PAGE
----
My piece in the LA Times is still accurate today. While I will write up a more substantive discussion, James Q. Wilson’s very unusual dissent in the first appendix says a lot. Wilson concluded that all the research provided “confirmation of the findings that shall-issue laws drive down the murder rate . . . .” The NAS won’t tell me how many panels have had dissents previously, though they admit that they are very rare. It is disappointing that the panel refused to let me ask questions during their presentation.
Lott misrepresents Wilson’s conclusion. Wilson did not conclude that all the research provided confirmation that shall-issue laws decrease murder, rather that the committee’s analysis of Lott’s data and models confirmed Lott’s claim about murder. His actual conclusion:
In sum, I find that the evidence presented by Lott and his supporters suggests that RTC laws do in fact help drive down the murder rate, though the effect on other crimes is ambiguous.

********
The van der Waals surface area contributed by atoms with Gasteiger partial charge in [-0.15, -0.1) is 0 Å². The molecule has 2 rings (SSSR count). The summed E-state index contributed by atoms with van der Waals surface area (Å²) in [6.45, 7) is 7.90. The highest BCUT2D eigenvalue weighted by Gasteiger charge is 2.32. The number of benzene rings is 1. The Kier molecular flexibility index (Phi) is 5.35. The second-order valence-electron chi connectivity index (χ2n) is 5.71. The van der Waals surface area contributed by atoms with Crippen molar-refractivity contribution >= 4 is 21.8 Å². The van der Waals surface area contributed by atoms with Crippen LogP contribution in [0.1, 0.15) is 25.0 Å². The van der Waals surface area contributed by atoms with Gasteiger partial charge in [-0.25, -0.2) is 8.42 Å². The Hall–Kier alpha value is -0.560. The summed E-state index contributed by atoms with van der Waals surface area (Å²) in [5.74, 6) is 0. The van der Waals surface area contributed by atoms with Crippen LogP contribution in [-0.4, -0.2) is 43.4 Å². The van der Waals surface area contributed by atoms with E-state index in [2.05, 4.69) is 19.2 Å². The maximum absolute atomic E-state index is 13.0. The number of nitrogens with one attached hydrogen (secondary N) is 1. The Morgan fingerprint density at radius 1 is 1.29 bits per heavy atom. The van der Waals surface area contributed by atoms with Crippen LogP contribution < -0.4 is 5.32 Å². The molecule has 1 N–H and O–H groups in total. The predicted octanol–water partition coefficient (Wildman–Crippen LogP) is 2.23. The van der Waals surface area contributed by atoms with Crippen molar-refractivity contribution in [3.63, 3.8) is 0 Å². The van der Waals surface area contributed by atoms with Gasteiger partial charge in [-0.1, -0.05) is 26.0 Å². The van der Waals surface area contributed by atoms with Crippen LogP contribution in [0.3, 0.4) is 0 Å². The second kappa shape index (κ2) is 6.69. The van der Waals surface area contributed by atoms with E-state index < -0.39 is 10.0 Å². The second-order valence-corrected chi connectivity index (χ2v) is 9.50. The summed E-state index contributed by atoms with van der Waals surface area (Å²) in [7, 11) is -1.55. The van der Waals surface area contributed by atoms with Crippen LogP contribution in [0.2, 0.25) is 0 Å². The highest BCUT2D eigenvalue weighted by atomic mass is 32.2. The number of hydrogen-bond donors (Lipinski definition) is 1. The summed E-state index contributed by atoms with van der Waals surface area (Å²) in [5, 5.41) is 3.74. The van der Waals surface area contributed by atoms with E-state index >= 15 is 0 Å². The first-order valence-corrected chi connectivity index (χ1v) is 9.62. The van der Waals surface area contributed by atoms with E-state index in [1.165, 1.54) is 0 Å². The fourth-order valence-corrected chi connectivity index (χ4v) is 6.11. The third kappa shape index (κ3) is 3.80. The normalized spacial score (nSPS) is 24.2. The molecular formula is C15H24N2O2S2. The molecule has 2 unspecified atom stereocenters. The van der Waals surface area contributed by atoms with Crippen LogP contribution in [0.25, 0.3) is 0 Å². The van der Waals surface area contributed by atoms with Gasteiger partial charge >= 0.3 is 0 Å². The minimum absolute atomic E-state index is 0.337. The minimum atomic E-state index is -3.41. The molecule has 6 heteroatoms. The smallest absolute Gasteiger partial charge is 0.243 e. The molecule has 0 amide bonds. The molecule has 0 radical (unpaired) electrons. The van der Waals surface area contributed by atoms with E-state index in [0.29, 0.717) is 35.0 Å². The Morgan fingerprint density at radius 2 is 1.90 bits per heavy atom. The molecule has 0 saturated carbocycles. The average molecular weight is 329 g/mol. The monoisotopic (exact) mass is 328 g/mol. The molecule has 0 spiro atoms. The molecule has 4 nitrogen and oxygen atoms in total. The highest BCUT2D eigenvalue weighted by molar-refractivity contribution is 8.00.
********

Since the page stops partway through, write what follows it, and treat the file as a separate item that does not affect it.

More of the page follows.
Wilson agrees with the rest of the committee that Lott has failed to show declines in violent crime, assault, rape and robbery—he just disagrees about murder. (On that point Wilson is mistaken, since he has misunderstood the committee’s analysis. More on this later.)
Update: Lott has altered his post. The sentence
Wilson concluded that all the research provided “confirmation of the findings that shall-issue laws drive down the murder rate . . . .”
has been replaced by
Wilson concluded that the research provides “confirmation of the findings that shall-issue laws drive down the murder rate . . . ,” though he is less convinced of the change in other crimes.
I’m afraid Lott loses the brownie points he gets for making a correction by not indicating that his post had been corrected.